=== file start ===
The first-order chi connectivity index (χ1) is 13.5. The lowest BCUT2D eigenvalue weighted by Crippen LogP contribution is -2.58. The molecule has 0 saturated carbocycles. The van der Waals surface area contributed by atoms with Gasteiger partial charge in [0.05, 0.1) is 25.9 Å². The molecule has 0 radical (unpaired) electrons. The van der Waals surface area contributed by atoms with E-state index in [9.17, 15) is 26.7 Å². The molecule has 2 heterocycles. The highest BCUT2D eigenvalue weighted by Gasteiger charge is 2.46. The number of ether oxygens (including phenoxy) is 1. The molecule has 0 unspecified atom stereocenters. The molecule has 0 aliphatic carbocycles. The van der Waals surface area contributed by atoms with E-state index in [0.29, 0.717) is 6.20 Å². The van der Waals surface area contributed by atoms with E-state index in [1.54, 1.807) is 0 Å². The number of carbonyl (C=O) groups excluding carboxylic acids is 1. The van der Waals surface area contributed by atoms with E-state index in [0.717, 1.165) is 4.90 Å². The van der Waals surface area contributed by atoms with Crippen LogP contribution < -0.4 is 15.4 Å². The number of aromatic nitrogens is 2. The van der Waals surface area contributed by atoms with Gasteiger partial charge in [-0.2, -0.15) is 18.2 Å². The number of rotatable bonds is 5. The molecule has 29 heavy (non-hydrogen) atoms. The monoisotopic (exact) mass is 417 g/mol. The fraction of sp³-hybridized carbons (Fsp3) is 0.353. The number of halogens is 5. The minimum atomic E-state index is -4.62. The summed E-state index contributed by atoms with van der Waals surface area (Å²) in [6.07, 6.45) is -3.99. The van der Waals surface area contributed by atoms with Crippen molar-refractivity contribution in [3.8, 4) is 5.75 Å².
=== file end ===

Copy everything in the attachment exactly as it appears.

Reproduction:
The first-order chi connectivity index (χ1) is 13.5. The lowest BCUT2D eigenvalue weighted by Crippen LogP contribution is -2.58. The molecule has 0 saturated carbocycles. The van der Waals surface area contributed by atoms with Gasteiger partial charge in [0.05, 0.1) is 25.9 Å². The molecule has 0 radical (unpaired) electrons. The van der Waals surface area contributed by atoms with E-state index in [9.17, 15) is 26.7 Å². The molecule has 2 heterocycles. The highest BCUT2D eigenvalue weighted by Gasteiger charge is 2.46. The number of ether oxygens (including phenoxy) is 1. The molecule has 0 unspecified atom stereocenters. The molecule has 0 aliphatic carbocycles. The van der Waals surface area contributed by atoms with E-state index in [0.29, 0.717) is 6.20 Å². The van der Waals surface area contributed by atoms with E-state index in [1.54, 1.807) is 0 Å². The number of carbonyl (C=O) groups excluding carboxylic acids is 1. The van der Waals surface area contributed by atoms with E-state index in [0.717, 1.165) is 4.90 Å². The van der Waals surface area contributed by atoms with Crippen LogP contribution < -0.4 is 15.4 Å². The number of aromatic nitrogens is 2. The van der Waals surface area contributed by atoms with Gasteiger partial charge in [-0.2, -0.15) is 18.2 Å². The number of rotatable bonds is 5. The molecule has 29 heavy (non-hydrogen) atoms. The monoisotopic (exact) mass is 417 g/mol. The fraction of sp³-hybridized carbons (Fsp3) is 0.353. The number of halogens is 5. The minimum atomic E-state index is -4.62. The summed E-state index contributed by atoms with van der Waals surface area (Å²) in [6.07, 6.45) is -3.99. The van der Waals surface area contributed by atoms with Crippen molar-refractivity contribution in [3.8, 4) is 5.75 Å².